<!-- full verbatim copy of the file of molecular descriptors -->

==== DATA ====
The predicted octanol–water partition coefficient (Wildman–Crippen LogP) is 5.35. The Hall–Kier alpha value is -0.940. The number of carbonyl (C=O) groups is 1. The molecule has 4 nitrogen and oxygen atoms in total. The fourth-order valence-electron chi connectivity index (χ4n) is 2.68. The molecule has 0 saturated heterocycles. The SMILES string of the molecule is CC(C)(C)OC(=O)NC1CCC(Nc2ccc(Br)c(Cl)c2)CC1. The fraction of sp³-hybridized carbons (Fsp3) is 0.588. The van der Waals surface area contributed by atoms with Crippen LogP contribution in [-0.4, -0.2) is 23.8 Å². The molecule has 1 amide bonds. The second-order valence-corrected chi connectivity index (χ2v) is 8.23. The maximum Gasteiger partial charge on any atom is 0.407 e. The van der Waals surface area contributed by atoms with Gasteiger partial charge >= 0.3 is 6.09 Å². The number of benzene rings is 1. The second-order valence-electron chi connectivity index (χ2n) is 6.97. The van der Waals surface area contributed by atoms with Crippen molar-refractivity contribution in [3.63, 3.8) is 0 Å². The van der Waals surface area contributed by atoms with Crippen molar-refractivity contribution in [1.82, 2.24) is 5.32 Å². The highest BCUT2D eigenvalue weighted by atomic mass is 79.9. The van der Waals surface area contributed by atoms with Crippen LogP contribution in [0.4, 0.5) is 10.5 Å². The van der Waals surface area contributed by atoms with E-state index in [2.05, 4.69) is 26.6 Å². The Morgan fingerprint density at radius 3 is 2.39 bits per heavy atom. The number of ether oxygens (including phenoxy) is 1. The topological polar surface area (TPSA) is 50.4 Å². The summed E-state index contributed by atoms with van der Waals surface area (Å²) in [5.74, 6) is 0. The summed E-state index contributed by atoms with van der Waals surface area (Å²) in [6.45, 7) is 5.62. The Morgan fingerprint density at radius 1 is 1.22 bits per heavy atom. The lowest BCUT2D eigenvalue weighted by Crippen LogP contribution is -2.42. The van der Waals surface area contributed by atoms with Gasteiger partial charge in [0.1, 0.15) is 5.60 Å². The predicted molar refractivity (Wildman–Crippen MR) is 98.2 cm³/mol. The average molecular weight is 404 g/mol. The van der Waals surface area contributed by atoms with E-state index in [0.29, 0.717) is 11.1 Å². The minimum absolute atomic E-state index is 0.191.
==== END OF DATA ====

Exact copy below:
The predicted octanol–water partition coefficient (Wildman–Crippen LogP) is 5.35. The Hall–Kier alpha value is -0.940. The number of carbonyl (C=O) groups is 1. The molecule has 4 nitrogen and oxygen atoms in total. The fourth-order valence-electron chi connectivity index (χ4n) is 2.68. The molecule has 0 saturated heterocycles. The SMILES string of the molecule is CC(C)(C)OC(=O)NC1CCC(Nc2ccc(Br)c(Cl)c2)CC1. The fraction of sp³-hybridized carbons (Fsp3) is 0.588. The van der Waals surface area contributed by atoms with Crippen LogP contribution in [-0.4, -0.2) is 23.8 Å². The molecule has 1 amide bonds. The second-order valence-corrected chi connectivity index (χ2v) is 8.23. The maximum Gasteiger partial charge on any atom is 0.407 e. The van der Waals surface area contributed by atoms with Gasteiger partial charge >= 0.3 is 6.09 Å². The number of benzene rings is 1. The second-order valence-electron chi connectivity index (χ2n) is 6.97. The van der Waals surface area contributed by atoms with Crippen molar-refractivity contribution in [3.63, 3.8) is 0 Å². The van der Waals surface area contributed by atoms with Crippen molar-refractivity contribution in [1.82, 2.24) is 5.32 Å². The highest BCUT2D eigenvalue weighted by atomic mass is 79.9. The van der Waals surface area contributed by atoms with Crippen LogP contribution in [0.4, 0.5) is 10.5 Å². The van der Waals surface area contributed by atoms with E-state index in [2.05, 4.69) is 26.6 Å². The Morgan fingerprint density at radius 3 is 2.39 bits per heavy atom. The number of ether oxygens (including phenoxy) is 1. The topological polar surface area (TPSA) is 50.4 Å². The summed E-state index contributed by atoms with van der Waals surface area (Å²) in [5.74, 6) is 0. The summed E-state index contributed by atoms with van der Waals surface area (Å²) in [6.45, 7) is 5.62. The Morgan fingerprint density at radius 1 is 1.22 bits per heavy atom. The lowest BCUT2D eigenvalue weighted by Crippen LogP contribution is -2.42. The van der Waals surface area contributed by atoms with Gasteiger partial charge in [0.1, 0.15) is 5.60 Å². The predicted molar refractivity (Wildman–Crippen MR) is 98.2 cm³/mol. The average molecular weight is 404 g/mol. The van der Waals surface area contributed by atoms with E-state index in [0.29, 0.717) is 11.1 Å². The minimum absolute atomic E-state index is 0.191.